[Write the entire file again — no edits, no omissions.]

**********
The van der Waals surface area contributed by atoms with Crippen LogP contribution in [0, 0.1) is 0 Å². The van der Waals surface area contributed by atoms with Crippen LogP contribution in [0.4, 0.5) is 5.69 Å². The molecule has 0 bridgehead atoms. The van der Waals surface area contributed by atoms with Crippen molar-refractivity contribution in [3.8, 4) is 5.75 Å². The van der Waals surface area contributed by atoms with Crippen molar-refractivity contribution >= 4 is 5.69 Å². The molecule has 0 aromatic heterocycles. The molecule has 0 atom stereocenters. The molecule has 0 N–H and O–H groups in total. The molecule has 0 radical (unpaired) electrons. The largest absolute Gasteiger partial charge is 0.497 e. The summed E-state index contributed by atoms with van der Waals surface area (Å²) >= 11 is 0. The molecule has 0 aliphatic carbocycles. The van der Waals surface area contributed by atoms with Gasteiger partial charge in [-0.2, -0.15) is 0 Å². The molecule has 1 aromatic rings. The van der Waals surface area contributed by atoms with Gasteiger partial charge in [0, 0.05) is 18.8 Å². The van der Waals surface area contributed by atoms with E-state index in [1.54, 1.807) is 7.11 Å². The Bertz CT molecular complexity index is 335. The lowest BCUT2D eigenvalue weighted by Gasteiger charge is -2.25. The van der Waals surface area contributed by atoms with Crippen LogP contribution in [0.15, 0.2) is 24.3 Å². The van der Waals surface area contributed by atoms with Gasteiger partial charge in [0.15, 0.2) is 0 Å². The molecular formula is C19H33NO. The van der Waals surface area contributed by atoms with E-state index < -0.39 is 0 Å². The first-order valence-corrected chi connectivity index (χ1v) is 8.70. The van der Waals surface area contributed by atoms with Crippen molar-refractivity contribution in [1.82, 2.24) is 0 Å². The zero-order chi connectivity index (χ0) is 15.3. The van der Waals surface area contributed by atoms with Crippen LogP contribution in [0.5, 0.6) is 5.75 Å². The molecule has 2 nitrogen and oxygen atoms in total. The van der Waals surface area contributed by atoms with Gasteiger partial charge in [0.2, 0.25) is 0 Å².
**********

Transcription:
The van der Waals surface area contributed by atoms with Crippen LogP contribution in [0, 0.1) is 0 Å². The van der Waals surface area contributed by atoms with Crippen LogP contribution in [0.4, 0.5) is 5.69 Å². The molecule has 0 bridgehead atoms. The van der Waals surface area contributed by atoms with Crippen molar-refractivity contribution in [3.8, 4) is 5.75 Å². The van der Waals surface area contributed by atoms with Crippen molar-refractivity contribution >= 4 is 5.69 Å². The molecule has 0 aromatic heterocycles. The molecule has 0 atom stereocenters. The molecule has 0 N–H and O–H groups in total. The molecule has 0 radical (unpaired) electrons. The largest absolute Gasteiger partial charge is 0.497 e. The summed E-state index contributed by atoms with van der Waals surface area (Å²) >= 11 is 0. The molecule has 0 aliphatic carbocycles. The van der Waals surface area contributed by atoms with Gasteiger partial charge in [-0.2, -0.15) is 0 Å². The molecule has 1 aromatic rings. The van der Waals surface area contributed by atoms with Gasteiger partial charge in [0, 0.05) is 18.8 Å². The van der Waals surface area contributed by atoms with E-state index in [1.54, 1.807) is 7.11 Å². The Bertz CT molecular complexity index is 335. The lowest BCUT2D eigenvalue weighted by Gasteiger charge is -2.25. The van der Waals surface area contributed by atoms with Crippen LogP contribution in [0.15, 0.2) is 24.3 Å². The van der Waals surface area contributed by atoms with Gasteiger partial charge in [0.15, 0.2) is 0 Å². The molecular formula is C19H33NO. The van der Waals surface area contributed by atoms with E-state index < -0.39 is 0 Å². The first-order valence-corrected chi connectivity index (χ1v) is 8.70. The van der Waals surface area contributed by atoms with Crippen molar-refractivity contribution in [1.82, 2.24) is 0 Å². The zero-order chi connectivity index (χ0) is 15.3. The van der Waals surface area contributed by atoms with Crippen LogP contribution in [0.5, 0.6) is 5.75 Å². The molecule has 2 nitrogen and oxygen atoms in total. The van der Waals surface area contributed by atoms with Gasteiger partial charge in [0.2, 0.25) is 0 Å².